All this is indeed a bit boring, but it is important, because it helps us connect Rome’s conquest of Central Italy to the history of the Mediterranean world in general. In 387/386 BCE, Rome was sacked by Senones, a Gallic tribe that lived near the Adriatic Sea. The Romans were deeply shocked, especially because they had no idea why they had been targeted. (The explanations offered by historians like Livy are nothing but moralistic anecdotes.) From Justin’s Excerpt of the Histories of Pompeius Trogus (20.5), we know that these Gauls were in 386 in southern Italy, where they joined a Syracusan army that was besieging Croton. It looks as if the Senones had been hired earlier – there was a Syracusan colony near their homeland – and had orders to sack Rome during their march to the deep south. Rome, which had just conquered Veii, may have been too powerful in the eyes of the Syracusan tyrant Dionysius. This is a hypothesis, based on only one source, but historians who stick to the Varronian chronology and continue to date the sack of Rome to the wrong year, will not even notice that the two stories are almost contemporary and may be connected.

The most ironic aspect is that many modern editions of Livy’s History of Rome from its Foundation offer Varronian dates in the margin or in notes. The author who offered a correct chronology, is explained with a chronology that it notoriously unreliable.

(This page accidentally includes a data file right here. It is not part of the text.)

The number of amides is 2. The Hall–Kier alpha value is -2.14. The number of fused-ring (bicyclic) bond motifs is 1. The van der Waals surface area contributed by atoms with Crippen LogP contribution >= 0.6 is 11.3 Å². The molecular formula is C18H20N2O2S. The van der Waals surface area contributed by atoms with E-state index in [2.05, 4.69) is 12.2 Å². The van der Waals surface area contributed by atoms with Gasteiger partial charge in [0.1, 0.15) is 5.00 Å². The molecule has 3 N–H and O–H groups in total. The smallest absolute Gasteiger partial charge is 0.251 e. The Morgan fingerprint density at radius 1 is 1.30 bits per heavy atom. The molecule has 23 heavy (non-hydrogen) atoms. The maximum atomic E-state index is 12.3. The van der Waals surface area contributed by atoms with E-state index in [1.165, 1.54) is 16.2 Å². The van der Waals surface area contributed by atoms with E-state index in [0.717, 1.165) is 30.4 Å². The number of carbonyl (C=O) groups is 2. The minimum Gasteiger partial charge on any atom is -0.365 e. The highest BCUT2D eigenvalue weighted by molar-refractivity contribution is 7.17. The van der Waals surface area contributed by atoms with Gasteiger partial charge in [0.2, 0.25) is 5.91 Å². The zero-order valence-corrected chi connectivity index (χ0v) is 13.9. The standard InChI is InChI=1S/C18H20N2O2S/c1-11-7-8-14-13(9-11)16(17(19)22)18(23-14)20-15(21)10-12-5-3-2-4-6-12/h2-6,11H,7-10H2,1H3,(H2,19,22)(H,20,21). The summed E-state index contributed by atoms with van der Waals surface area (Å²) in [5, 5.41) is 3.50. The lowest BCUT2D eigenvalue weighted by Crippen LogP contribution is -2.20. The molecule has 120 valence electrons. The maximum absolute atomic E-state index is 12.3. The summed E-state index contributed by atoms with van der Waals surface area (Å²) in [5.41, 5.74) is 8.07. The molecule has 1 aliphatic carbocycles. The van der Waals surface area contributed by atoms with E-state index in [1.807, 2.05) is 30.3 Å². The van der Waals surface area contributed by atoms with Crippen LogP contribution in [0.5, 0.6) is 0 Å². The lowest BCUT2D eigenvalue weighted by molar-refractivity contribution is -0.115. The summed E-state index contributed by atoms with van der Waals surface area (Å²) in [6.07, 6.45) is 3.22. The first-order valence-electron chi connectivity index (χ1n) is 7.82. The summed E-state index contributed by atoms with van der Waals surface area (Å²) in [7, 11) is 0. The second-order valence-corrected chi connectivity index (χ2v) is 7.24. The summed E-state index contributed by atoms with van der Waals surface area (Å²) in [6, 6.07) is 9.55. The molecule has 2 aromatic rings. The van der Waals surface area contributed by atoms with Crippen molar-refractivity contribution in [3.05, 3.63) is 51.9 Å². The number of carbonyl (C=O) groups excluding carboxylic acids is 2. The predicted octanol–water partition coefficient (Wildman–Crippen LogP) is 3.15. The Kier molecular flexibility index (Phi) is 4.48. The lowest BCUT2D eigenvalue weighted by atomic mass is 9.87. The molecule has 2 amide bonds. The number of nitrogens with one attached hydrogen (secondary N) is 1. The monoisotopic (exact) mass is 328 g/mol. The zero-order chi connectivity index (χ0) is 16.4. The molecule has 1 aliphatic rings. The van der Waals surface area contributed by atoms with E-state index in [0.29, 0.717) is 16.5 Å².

<Overview of Common Errors>

Sarvestan Palace

7 February 2010

The great dome

The small, fifth-century Sasanian building east of Sarvestan (satellite photo) is usually called a palace, but no one knows what the building really is. It may have been a hunting lodge or a religious site; but it may as well have been a palace, because it resembles the Qalah-e Dokhtar and the palace of Ardašir at Firuzabad. Whatever the function of the ruin near Sarvestan, it is well-preserved, and worth a visit. It will take an afternoon, if you rent a car in Shiraz. And if you don’t like to go to Iran, your photos are here.

Godin Tepe

6 February 2010

Godin Tepe from the southeast

The excavation of Godin Tepe, close to Kangavar along the road from Hamadan to Behistun, in 1965-1973 was important, because until then, the chronology of Iran’s Bronze Age and Iron Age was poorly understood. Hasanlu, Tepe Nush-e Jan, and Godin Tepe changed all that.

Today, there is not much to see. The Median mansion that once stood at the top, was destroyed when the archaeologists excavated the lower strata of the hill. Still, it is worth to interrupt your trip along the main road at Godin Tepe and climb to the ruins on the summit: the view of the plain is really splendid. The Median prince who built his house over here, knew what he was doing. There is more here.